Recently I spoke with Mosaik Solutions’ John Gilmer, VP, Data Integrity, Brian McNamara, product manager, Todd Cotts, director, Product Management and Matt Oak, manager GIS department regarding their business and recent announcements.
Archive for the ‘satellite imagery’ Category
GISCafe Voice is running a Special Feature Blog on the topic of Unmanned Aircraft Systems (UAS) the week of October 20th. If you wish to have your company included, please let me know, Susan Smith at email@example.com The GISCafe UAS Questionnaire will be sent to all companies who offer UAV and UAS products and services, so that we may thoroughly cover all opportunities available. Or, you can print it yourself from this blog and email it to me.
Jon Skiffington, LizardTech director of Product Management, spoke to the GISCafe Voice about the latest release of GeoGofer, LizardTech’s latest software solution for finding geospatial imagery quickly and efficiently, regardless of where it is located is now available for only $250.
The face of GIS and Geospatial education has changed dramatically over the past few years, with online courses being offered in numerous subjects, ranging from GIS fundamentals to Spatial Analytics and Geodesign. What is more phenomenal is that these courses reach out to all corners of the earth, making a GIS/geospatial education a possibility for almost everyone on the planet.
Today DigitalGlobe of Longmont, Colorado, announced the successful launch of WorldView-3, the company’s sixth and highly advanced high-resolution, super-spectral commercial satellite. From Vandenberg Air Force Base in California, the satellite launched on a Lockheed Martin Atlas V rocket at 11:10 PDT.
During the week of September 15th, GISCafe Voice will run a special feature blog on the topic, “Satellite Imaging.”
Tierney O’Dea Booker, spatial journalist in Support of Citizen Science, with USC Spatial Sciences Institute, gave a fascinating presentation at Esri UC 2014 in San Diego on how citizens can become involved in science, and contribute to data on sensitive projects. Her talk was entitled “Drones, Pigs, Maps and Oil.” Before coming to USC Spatial Sciences Institute, Booker was with NBC working with anchorman Tom Brokaw, and worked with Medic Mobile developing health technology for mobile phones.
“The most effective way to get involved in science is to do science,” said Booker. She got interested in data journalism while with Medic Mobile, and in spatial data through Ushahidi.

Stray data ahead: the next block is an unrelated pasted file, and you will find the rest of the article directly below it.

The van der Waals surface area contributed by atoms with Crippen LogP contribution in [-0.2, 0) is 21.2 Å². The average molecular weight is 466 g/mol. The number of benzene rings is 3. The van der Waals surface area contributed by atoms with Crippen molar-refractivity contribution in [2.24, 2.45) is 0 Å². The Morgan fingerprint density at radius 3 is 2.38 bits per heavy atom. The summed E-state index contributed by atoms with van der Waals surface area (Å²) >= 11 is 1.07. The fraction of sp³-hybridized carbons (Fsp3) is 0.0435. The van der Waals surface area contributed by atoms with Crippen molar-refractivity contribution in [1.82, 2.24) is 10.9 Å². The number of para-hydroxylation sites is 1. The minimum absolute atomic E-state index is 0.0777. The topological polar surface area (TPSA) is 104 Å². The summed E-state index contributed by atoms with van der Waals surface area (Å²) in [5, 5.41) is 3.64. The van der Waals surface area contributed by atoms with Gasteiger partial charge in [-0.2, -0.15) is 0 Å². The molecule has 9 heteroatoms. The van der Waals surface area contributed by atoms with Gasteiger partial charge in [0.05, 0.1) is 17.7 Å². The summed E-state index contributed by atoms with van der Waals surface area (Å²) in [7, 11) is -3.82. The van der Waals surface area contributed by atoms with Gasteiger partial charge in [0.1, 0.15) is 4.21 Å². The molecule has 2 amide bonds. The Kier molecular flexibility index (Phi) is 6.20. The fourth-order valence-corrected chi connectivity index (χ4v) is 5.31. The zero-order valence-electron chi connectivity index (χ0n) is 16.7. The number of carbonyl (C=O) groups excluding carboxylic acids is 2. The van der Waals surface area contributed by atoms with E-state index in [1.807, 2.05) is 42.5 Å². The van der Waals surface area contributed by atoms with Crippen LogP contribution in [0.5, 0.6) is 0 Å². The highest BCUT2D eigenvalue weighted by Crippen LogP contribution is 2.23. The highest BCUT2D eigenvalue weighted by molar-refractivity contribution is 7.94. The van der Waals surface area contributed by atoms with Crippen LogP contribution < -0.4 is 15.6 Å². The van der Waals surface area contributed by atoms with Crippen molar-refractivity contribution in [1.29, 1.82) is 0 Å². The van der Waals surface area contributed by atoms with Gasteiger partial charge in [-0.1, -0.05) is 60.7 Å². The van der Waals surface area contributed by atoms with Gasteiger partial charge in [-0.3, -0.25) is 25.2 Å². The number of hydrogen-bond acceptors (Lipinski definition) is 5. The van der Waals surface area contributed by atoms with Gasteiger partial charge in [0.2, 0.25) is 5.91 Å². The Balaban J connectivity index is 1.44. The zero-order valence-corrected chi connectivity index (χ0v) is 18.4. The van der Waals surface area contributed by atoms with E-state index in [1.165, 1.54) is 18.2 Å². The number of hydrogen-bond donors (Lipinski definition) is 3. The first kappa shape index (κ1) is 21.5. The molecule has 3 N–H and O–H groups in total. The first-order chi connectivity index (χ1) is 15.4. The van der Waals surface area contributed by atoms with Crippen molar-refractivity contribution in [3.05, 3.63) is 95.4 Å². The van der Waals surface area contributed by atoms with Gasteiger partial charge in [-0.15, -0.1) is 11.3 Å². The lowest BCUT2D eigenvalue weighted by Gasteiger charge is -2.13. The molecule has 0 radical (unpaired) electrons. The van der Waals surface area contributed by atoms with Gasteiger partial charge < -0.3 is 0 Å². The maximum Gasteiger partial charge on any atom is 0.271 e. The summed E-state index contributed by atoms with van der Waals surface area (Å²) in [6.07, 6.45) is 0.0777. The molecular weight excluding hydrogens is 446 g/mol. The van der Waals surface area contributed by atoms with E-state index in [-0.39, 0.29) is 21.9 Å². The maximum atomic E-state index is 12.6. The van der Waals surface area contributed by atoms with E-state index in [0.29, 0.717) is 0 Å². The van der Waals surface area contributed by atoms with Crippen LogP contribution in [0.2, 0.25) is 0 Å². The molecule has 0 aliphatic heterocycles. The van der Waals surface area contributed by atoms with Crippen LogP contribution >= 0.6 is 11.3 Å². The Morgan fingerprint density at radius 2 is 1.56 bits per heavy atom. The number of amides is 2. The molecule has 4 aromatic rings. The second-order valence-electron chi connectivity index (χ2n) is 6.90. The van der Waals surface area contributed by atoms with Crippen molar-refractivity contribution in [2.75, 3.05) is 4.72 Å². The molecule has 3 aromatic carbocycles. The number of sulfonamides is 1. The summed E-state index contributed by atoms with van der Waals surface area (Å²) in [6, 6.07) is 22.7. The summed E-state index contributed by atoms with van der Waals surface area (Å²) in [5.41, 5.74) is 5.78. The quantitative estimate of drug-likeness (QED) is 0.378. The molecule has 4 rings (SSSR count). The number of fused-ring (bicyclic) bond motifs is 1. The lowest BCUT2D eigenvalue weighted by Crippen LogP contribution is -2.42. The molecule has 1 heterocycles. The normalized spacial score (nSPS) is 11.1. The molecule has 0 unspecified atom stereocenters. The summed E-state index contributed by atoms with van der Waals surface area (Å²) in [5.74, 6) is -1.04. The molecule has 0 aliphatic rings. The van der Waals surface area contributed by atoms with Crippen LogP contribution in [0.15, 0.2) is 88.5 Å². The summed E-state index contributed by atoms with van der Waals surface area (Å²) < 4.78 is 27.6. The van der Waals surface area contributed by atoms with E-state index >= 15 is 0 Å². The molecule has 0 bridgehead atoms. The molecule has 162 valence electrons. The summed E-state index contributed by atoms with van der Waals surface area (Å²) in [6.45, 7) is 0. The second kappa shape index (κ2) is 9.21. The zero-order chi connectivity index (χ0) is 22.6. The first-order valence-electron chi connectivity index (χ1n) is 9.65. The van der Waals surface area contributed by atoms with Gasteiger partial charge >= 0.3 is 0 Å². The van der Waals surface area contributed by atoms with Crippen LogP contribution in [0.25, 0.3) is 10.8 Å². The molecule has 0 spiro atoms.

The Exhibit Floor reveals industry trends, as vendors respond to requests of their customers with timely products and services. The emphasis at Esri UC 2014 was on data and apps, reflecting the trends discussed in Monday’s Plenary session. Global data, the mining of crowdsourcing data, spatial analytics to business users, the launch of WorldView-3 that will open up worlds of data previously unable to be explored – are just a few of the exciting areas covered in the exhibits and special vendor presentations.
This year marked the 22nd Esri conference for veteran company TomTom, which derived originally from the company GDT and later TeleAtlas. According to John Cassidy, vice president of sales and James Pardue, licensing, TomTom’s focus has evolved from the original interest in making Census data better back in the GDT days, to spatial navigation in the present day. Hardware, analytical, navigation and spatial are the primary areas of their business.
“Everyone wants global data,” said Cassidy. “TomTom is heavily invested in the crowdsourcing model.”
Cassidy said that in 2013, 6 billion pieces of information per day were processed by TomTom. In 2014, already 9 billion pieces of information per day have been processed. Their focus has become quality accuracy and quality control.
“Real world users are more valuable,” said Cassidy. “A lot information is gathered using smartphones.”
The first images gleaned from the SPOT 7 satellite were published by Airbus Defence and Space. The satellite was launched on June 30th and the images were obtained just three days after launch. Within hours, satellite programming and image acquisition, telemetry reception and processing, were all made operational to deliver these first images. These images depict highly diverse landscapes, revealing SPOT 7 range of ability to capture natural resource and urban zone mapping and agri-environmental monitoring.
The entire SPOT 6/7 constellation is now in place and an improvement over the capabilities and performance offered by SPOT 5, the SPOT satellite launched in 2002. Because of the much improved capability of SPOT 6/7, SPOT 5 will be decommissioned from commercial service during the first quarter of 2015. This new constellation offers a higher resolution, greater programming reactivity and a much higher volume of images acquired daily (in monoscopic or stereoscopic mode).
Why SPOT 6 and SPOT 7 are so advanced is because they form a constellation of high-resolution Earth observation satellites phased at 180° in the same orbit. According to press materials, this means that each point on the globe can be revisited on a daily basis and wide areas covered in record time, all with an unparalleled level of precision. With both satellites in orbit, acquisition capacity will be boosted to six million square kilometres per day – an area ten times the size of France.